Updated: Mar 9, 2020
There is a long held and direct connection between New York’s economic vitality and its role as the country’s leading center of the arts. Great wealth, created and headquartered here, has brought a strong philanthropic tradition eager to create world class cultural institutions which bear names like Carnegie, Frick, Guggenheim, Rockefeller and Whitney , to name just a few. You see those names across many of our most prominent cultural institutions though they are the old guard. Some of the more recent philanthropists include names like Bloomberg, Schwarzman, Geffen, Diller, and Lauder. Some of their names have supplanted older institutional names, which is the prerogative of the mega donor, and they have contributed hundreds of millions of dollars to institutions like the NY Public Library, the Whitney Museum, Lincoln Center and the High Line.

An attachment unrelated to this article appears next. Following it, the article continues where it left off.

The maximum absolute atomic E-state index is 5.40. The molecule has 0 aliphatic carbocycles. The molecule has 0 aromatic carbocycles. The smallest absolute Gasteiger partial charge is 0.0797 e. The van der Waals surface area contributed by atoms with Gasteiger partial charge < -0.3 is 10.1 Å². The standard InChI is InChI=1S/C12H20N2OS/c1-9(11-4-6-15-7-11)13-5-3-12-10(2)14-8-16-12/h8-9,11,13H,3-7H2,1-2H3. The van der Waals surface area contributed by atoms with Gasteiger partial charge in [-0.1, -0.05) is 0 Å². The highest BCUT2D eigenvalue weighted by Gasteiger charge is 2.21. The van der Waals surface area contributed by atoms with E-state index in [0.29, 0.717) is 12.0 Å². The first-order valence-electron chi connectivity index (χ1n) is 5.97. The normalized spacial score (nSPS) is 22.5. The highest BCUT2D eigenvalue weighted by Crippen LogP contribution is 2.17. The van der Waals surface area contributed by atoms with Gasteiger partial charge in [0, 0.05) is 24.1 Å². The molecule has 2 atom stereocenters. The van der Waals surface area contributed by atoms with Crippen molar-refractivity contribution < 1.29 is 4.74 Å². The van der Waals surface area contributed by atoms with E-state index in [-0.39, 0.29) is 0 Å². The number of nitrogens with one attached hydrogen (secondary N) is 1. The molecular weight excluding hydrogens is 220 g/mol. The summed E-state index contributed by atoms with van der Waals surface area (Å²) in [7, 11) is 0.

The relationship between artistic effervescence and the city’s economic power is direct and symbiotic, but the larger, well known museums and concert halls are only the tip of the iceberg. In a city whose artistic vibrancy is ascendant in every branch of the arts, there are many locales and groups other than our best known cultural centers where creativity flourishes. These are the incubators and trend setters of what is developing. Those efforts are often sustained through philanthropy as well. For example, former Mayor Bloomberg gave away $254 million in 2009 to almost 1,400 nonprofit organizations.
The city’s artistic showcases, formerly largely centered uptown, long ago spread to (now former) grittier neighborhoods of Manhattan like Chelsea, Soho, Tribeca, and the Lower East Side. Those moves, in turn, have spread to Brooklyn , with